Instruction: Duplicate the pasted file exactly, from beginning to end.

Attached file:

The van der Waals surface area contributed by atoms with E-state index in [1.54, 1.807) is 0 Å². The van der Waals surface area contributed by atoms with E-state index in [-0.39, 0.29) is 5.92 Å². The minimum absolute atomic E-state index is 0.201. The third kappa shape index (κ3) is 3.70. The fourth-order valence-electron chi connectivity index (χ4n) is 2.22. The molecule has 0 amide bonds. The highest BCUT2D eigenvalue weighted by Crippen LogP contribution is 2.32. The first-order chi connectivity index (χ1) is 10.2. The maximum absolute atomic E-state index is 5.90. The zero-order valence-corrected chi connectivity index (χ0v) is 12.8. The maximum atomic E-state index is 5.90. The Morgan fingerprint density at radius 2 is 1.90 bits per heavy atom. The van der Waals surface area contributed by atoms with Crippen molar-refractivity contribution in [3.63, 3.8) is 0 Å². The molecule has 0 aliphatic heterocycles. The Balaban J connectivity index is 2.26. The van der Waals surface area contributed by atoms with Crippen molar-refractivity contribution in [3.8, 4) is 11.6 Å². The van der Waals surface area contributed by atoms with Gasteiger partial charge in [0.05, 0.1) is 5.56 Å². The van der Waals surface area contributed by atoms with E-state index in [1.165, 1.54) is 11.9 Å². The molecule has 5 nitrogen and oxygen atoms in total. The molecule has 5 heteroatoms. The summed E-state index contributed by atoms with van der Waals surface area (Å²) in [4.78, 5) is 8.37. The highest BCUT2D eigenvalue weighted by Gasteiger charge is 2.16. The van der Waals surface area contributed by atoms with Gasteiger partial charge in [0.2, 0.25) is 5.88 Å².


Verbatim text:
The van der Waals surface area contributed by atoms with E-state index in [1.54, 1.807) is 0 Å². The van der Waals surface area contributed by atoms with E-state index in [-0.39, 0.29) is 5.92 Å². The minimum absolute atomic E-state index is 0.201. The third kappa shape index (κ3) is 3.70. The fourth-order valence-electron chi connectivity index (χ4n) is 2.22. The molecule has 0 amide bonds. The highest BCUT2D eigenvalue weighted by Crippen LogP contribution is 2.32. The first-order chi connectivity index (χ1) is 10.2. The maximum absolute atomic E-state index is 5.90. The zero-order valence-corrected chi connectivity index (χ0v) is 12.8. The maximum atomic E-state index is 5.90. The Morgan fingerprint density at radius 2 is 1.90 bits per heavy atom. The van der Waals surface area contributed by atoms with Crippen molar-refractivity contribution in [3.63, 3.8) is 0 Å². The molecule has 0 aliphatic heterocycles. The Balaban J connectivity index is 2.26. The van der Waals surface area contributed by atoms with Crippen molar-refractivity contribution in [3.8, 4) is 11.6 Å². The van der Waals surface area contributed by atoms with Gasteiger partial charge in [0.05, 0.1) is 5.56 Å². The van der Waals surface area contributed by atoms with E-state index in [1.165, 1.54) is 11.9 Å². The molecule has 5 nitrogen and oxygen atoms in total. The molecule has 5 heteroatoms. The summed E-state index contributed by atoms with van der Waals surface area (Å²) in [4.78, 5) is 8.37. The highest BCUT2D eigenvalue weighted by Gasteiger charge is 2.16. The van der Waals surface area contributed by atoms with Gasteiger partial charge in [0.2, 0.25) is 5.88 Å².